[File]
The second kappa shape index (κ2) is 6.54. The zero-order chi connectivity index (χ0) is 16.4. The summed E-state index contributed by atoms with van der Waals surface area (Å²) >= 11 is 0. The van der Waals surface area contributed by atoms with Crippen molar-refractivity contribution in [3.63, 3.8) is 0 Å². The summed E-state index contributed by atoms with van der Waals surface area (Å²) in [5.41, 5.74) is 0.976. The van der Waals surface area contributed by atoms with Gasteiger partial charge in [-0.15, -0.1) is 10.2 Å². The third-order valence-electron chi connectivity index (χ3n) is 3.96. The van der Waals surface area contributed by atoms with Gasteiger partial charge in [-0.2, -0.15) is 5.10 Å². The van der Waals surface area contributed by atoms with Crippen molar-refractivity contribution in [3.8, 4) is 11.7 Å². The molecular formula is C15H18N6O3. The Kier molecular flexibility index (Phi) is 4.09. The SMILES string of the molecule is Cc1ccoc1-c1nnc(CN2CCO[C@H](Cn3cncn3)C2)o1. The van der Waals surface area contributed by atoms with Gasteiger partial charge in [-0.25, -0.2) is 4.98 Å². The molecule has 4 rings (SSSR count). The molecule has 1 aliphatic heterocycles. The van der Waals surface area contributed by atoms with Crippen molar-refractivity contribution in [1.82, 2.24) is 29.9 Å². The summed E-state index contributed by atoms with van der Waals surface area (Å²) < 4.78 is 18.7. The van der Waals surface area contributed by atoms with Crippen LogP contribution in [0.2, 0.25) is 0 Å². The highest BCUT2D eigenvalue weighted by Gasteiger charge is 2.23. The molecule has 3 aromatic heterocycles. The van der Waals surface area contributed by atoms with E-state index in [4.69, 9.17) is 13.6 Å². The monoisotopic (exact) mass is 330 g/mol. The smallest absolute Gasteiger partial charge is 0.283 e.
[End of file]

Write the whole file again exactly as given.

The second kappa shape index (κ2) is 6.54. The zero-order chi connectivity index (χ0) is 16.4. The summed E-state index contributed by atoms with van der Waals surface area (Å²) >= 11 is 0. The van der Waals surface area contributed by atoms with Crippen molar-refractivity contribution in [3.63, 3.8) is 0 Å². The summed E-state index contributed by atoms with van der Waals surface area (Å²) in [5.41, 5.74) is 0.976. The van der Waals surface area contributed by atoms with Gasteiger partial charge in [-0.15, -0.1) is 10.2 Å². The third-order valence-electron chi connectivity index (χ3n) is 3.96. The van der Waals surface area contributed by atoms with Gasteiger partial charge in [-0.2, -0.15) is 5.10 Å². The van der Waals surface area contributed by atoms with Crippen molar-refractivity contribution in [3.8, 4) is 11.7 Å². The molecular formula is C15H18N6O3. The Kier molecular flexibility index (Phi) is 4.09. The SMILES string of the molecule is Cc1ccoc1-c1nnc(CN2CCO[C@H](Cn3cncn3)C2)o1. The van der Waals surface area contributed by atoms with Gasteiger partial charge in [-0.25, -0.2) is 4.98 Å². The molecule has 4 rings (SSSR count). The molecule has 1 aliphatic heterocycles. The van der Waals surface area contributed by atoms with Crippen molar-refractivity contribution in [1.82, 2.24) is 29.9 Å². The summed E-state index contributed by atoms with van der Waals surface area (Å²) < 4.78 is 18.7. The van der Waals surface area contributed by atoms with Crippen LogP contribution in [0.2, 0.25) is 0 Å². The highest BCUT2D eigenvalue weighted by Gasteiger charge is 2.23. The molecule has 3 aromatic heterocycles. The van der Waals surface area contributed by atoms with E-state index in [4.69, 9.17) is 13.6 Å². The monoisotopic (exact) mass is 330 g/mol. The smallest absolute Gasteiger partial charge is 0.283 e.